Jim Bowden of ESPN.com suggested today that the Seattle Mariners were one of several possible landing spots for Milwaukee Brewers outfielder Ryan Braun. The former general manager of the Cincinnati Reds and Washington Nationals believes there’s a 70-percent chance that Milwaukee moves their star outfielder prior to the start of next season.
With the Mariners in need of another everyday position player and corner outfield help, the notion of Braun coming to the Emerald City is intriguing. Should the club pursue the six-time all-star?
Based on the back of Braun’s baseball card, the answer is yes.
Last season, the 2007 National League Rookie of the Year belted 30 home runs and slashed .305/.365/.538 for the Brew Crew — totals very similar to his career averages. On top of that, his 4.4 wins above replacement (WAR) were third best among major league left fielders in 2016. By comparison, Seattle’s left fielders had 15 home runs, a .276/.348/.416 slash, and delivered a value of 1.4 WAR.
Undoubtedly, Braun would give the Mariners a boost from the right side of the plate. His .903 on-base plus slugging (OPS) was tenth best among right-handed hitters qualified for the batting title in 2016; better than notable names such as Edwin Encarnacion, Mookie Betts, and Yoenis Cespedes.
In the field, Braun was slightly above average with six defensive runs saved. The veteran does have below average range, but he’d still represent a significant improvement over Seattle’s left field defense, which ranked number-27 in the majors last season.
At this point, I’m sure many Seattle fans are ready to welcome the 2011 National League Most Valuable Player with open arms. But, four central issues have to be considered by any potential buyer — Braun’s compensation, age, injury history, and willingness to be traded.
Without even considering what the Mariners would have to surrender to acquire the five-time Silver Slugger Award winner, the club may view his salary as too exorbitant — any potential buyer is on the hook for at least $80 million. Braun is owed $76 million through the 2020 season with a $15 million option/$4 million buyout in place for 2021. If he were younger and not entering his age-33 season in 2017, his salary would be much more palatable.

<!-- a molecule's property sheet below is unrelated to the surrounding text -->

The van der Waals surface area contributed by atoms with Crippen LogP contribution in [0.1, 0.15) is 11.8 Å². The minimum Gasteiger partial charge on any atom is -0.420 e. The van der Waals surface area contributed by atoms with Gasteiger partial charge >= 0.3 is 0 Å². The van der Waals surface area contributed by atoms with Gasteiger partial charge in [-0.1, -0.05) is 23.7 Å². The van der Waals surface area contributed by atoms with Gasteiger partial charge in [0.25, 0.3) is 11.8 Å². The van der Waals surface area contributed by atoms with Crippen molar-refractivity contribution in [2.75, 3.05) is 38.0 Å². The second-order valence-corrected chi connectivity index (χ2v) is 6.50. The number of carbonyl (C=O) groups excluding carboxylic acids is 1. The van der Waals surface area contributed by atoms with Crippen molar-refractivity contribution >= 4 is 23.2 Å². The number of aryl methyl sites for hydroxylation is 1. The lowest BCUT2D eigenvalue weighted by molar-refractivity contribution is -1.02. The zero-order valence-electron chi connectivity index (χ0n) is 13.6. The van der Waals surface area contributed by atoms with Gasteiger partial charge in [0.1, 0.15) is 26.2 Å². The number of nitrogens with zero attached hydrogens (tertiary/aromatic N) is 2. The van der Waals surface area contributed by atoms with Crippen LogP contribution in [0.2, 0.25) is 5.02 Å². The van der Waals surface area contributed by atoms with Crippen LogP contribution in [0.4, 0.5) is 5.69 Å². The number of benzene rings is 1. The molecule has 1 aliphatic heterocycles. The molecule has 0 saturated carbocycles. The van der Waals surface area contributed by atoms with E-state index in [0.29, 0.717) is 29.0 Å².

As with any professional athlete on the wrong side of 30, the “unknown unknown” is how they’ll age during the latter years of their career. What we do know is that Braun hasn’t played in more than 140 games since the 2012 season. In 2013, he played a suspension-shortened season due to his involvement in the Biogenesis scandal. Since then, he’s suffered an assortment of back, neck, and thumb injuries, which have affected his availability.
A potential roadblock to any Braun deal is his veteran status. As a player with 10 years in the big leagues and at least five with his current club, the former first round draft pick can disapprove any deal. It’s possible he wouldn’t want to spend the twilight years of his career in the Pacific Northwest. There’s also a chance that he’d use his veto power as leverage. Any potential buyer may have to guarantee his 2021 option year in order to gain his approval.
In the end, Braun’s salary, age, and injury history lead me to believe that he’s not a good fit for the Mariners.
Seattle can ill-afford to squander their limited trade equity in order to make a “win now” move that would severely impact their future sustainability. Adding the Brewers’ slugger would deliver an initial salvo of productivity in 2017, but it would inevitably leave Seattle with two expensive full-time designated hitter candidates by 2020 — 37-year-old Robinson Cano and 36-year-old Ryan Braun at a combined price of $41 million.
Yes, Braun is still a great right-handed bat. But, adding a high-priced, thirty-something player with an injury history doesn’t sound like a Jerry Dipoto move, does it?
I don’t believe so.